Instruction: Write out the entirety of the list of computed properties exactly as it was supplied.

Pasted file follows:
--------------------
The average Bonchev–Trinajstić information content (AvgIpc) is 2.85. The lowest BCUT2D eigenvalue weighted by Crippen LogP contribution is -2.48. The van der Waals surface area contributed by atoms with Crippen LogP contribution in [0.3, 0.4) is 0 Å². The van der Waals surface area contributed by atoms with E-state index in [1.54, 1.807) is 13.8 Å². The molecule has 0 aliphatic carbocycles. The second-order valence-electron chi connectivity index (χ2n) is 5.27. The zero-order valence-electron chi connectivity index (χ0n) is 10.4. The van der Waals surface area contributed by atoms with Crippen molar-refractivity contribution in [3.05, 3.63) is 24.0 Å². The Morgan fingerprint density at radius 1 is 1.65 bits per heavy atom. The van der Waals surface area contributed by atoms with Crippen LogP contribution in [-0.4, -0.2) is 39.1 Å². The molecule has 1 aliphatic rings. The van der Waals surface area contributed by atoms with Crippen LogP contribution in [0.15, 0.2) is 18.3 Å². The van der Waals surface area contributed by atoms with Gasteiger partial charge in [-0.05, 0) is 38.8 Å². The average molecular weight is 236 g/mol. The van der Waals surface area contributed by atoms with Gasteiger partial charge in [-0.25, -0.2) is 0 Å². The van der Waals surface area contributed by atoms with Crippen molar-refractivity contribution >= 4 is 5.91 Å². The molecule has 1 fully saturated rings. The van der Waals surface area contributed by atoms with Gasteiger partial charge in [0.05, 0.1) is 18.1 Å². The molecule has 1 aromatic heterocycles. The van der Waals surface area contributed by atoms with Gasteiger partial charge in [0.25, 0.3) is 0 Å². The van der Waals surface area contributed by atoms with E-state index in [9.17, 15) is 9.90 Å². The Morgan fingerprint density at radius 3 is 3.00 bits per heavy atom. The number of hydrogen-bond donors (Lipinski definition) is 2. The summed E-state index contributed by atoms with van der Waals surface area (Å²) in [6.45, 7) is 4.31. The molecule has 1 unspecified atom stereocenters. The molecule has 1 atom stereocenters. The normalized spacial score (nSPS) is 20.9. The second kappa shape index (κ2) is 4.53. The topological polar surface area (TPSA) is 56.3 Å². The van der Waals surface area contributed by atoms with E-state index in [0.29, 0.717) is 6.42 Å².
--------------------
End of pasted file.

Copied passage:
The average Bonchev–Trinajstić information content (AvgIpc) is 2.85. The lowest BCUT2D eigenvalue weighted by Crippen LogP contribution is -2.48. The van der Waals surface area contributed by atoms with Crippen LogP contribution in [0.3, 0.4) is 0 Å². The van der Waals surface area contributed by atoms with E-state index in [1.54, 1.807) is 13.8 Å². The molecule has 0 aliphatic carbocycles. The second-order valence-electron chi connectivity index (χ2n) is 5.27. The zero-order valence-electron chi connectivity index (χ0n) is 10.4. The van der Waals surface area contributed by atoms with Crippen molar-refractivity contribution in [3.05, 3.63) is 24.0 Å². The Morgan fingerprint density at radius 1 is 1.65 bits per heavy atom. The van der Waals surface area contributed by atoms with Crippen LogP contribution in [-0.4, -0.2) is 39.1 Å². The molecule has 1 aliphatic rings. The van der Waals surface area contributed by atoms with Crippen LogP contribution in [0.15, 0.2) is 18.3 Å². The van der Waals surface area contributed by atoms with Gasteiger partial charge in [-0.05, 0) is 38.8 Å². The average molecular weight is 236 g/mol. The van der Waals surface area contributed by atoms with Gasteiger partial charge in [-0.25, -0.2) is 0 Å². The van der Waals surface area contributed by atoms with Crippen molar-refractivity contribution >= 4 is 5.91 Å². The molecule has 1 fully saturated rings. The van der Waals surface area contributed by atoms with Gasteiger partial charge in [0.05, 0.1) is 18.1 Å². The molecule has 1 aromatic heterocycles. The van der Waals surface area contributed by atoms with Gasteiger partial charge in [0.25, 0.3) is 0 Å². The van der Waals surface area contributed by atoms with E-state index in [9.17, 15) is 9.90 Å². The Morgan fingerprint density at radius 3 is 3.00 bits per heavy atom. The number of hydrogen-bond donors (Lipinski definition) is 2. The summed E-state index contributed by atoms with van der Waals surface area (Å²) in [6.45, 7) is 4.31. The molecule has 1 unspecified atom stereocenters. The molecule has 1 atom stereocenters. The normalized spacial score (nSPS) is 20.9. The second kappa shape index (κ2) is 4.53. The topological polar surface area (TPSA) is 56.3 Å². The van der Waals surface area contributed by atoms with E-state index in [0.29, 0.717) is 6.42 Å².